You are frustrated that he’s showing no inclination to take active steps to address his mental health problems and return to work. Again, could it be that he genuinely feels he can’t recover from his illness, he’s scarred from his negative experiences of not being able to hold down a job and he’s now found his groove as a stay at home dad which reduces his exposure to stress?

Whatever his motivations are, if he is determined to be a stay at home dad, then you may have to tolerate at least another 10-15 years of this before your youngest leaves home? By then, he will be 35-40 with limited employment experience and skills, plus perhaps a long term little treated mental health condition of over 20 years in duration which will be entrenched and long-established. This could make it harder for him to become economically active and harder to recover from his illness.

Are his national insurance contributions being paid because he’s in receipt of child benefits or sickness benefits? He is required to have 35 years of NI contributions to get a full state pension.

You said “because he stays at home with the children doing school run and house work… I feel like I’m less than and I’m always constantly not doing enough. Some days I am mentally and physically exhausted with working and the kids and just don’t do anything and to him I’m lazy.”… You also said “simply anything I do isn’t good enough …he doesn’t see what I do for our family and what I do for him and how hard it is on me.” Is this guilt about not doing enough domestically something you naturally feel yourself or is it a result of being criticised by your partner?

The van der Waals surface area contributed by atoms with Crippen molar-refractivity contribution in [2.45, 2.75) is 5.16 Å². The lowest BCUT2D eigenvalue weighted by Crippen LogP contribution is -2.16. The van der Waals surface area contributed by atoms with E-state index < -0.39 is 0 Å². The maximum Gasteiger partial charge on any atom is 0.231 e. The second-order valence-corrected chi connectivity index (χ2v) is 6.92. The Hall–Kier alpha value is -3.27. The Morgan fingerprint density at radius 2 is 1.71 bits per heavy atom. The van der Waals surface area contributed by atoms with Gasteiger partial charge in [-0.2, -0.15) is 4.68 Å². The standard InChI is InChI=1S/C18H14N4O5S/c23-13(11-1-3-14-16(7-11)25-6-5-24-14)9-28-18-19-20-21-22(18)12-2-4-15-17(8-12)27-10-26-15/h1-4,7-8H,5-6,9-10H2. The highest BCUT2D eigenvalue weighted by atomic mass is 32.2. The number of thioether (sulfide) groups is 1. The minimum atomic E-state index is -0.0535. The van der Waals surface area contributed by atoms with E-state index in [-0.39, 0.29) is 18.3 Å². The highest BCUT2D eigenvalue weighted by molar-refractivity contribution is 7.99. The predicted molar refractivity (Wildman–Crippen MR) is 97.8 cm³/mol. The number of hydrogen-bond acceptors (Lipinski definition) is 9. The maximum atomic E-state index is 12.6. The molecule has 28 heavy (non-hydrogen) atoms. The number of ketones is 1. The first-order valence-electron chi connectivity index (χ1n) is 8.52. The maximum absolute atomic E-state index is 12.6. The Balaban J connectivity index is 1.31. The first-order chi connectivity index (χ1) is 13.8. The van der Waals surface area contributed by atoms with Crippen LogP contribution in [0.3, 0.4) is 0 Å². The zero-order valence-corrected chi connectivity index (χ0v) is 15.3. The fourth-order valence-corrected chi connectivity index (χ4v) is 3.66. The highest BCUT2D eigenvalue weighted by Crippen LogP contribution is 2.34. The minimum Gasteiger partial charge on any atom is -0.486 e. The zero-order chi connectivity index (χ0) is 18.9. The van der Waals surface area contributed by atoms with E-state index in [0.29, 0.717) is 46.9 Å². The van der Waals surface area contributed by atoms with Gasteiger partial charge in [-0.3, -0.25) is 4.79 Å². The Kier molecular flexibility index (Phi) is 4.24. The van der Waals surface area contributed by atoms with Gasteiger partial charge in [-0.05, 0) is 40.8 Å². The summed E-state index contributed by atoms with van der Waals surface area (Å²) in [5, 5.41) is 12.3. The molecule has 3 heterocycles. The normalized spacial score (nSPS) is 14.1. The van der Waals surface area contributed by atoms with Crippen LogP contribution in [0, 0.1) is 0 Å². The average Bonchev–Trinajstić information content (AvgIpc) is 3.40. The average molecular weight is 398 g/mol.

You say he has a short-fuse. What causes him to lose his temper and how does it show? Was this present in the early days of your relationship? Depression and anxiety can cause people to be irritable and moody.

Also, you have mentioned 'It’s constantly about him … It’s all about him the whole time". Can you say a little more about this? Is this to do with your feeling that he gets to control what he does and doesn’t do and he follows his own personal interests and wishes and at the expense of the relationship?

What’s in this relationship for you?
You’ve found us because you have lost sympathy, and I’m not surprised.
When did you last have a holiday?
You are worn out, mentally and physically.

I’m going to be a pedant - you say that you’ve lost sympathy with him. Sympathy is feeling pity and sorrow for him which is sentimental and unproductive.

What you mean is that you’ve lost empathy for him which is about understanding his feelings, sharing them, being supportive of them and seeing things from his point of view. I’ve heard this described as compassion fatigue which is common in carers.

Do you think he’s noticed the change in you, perhaps by showing a lack of patience and being critical? If so, how has he reacted? I

What is your housing tenure - ownership, private or social housing and is it in joint names?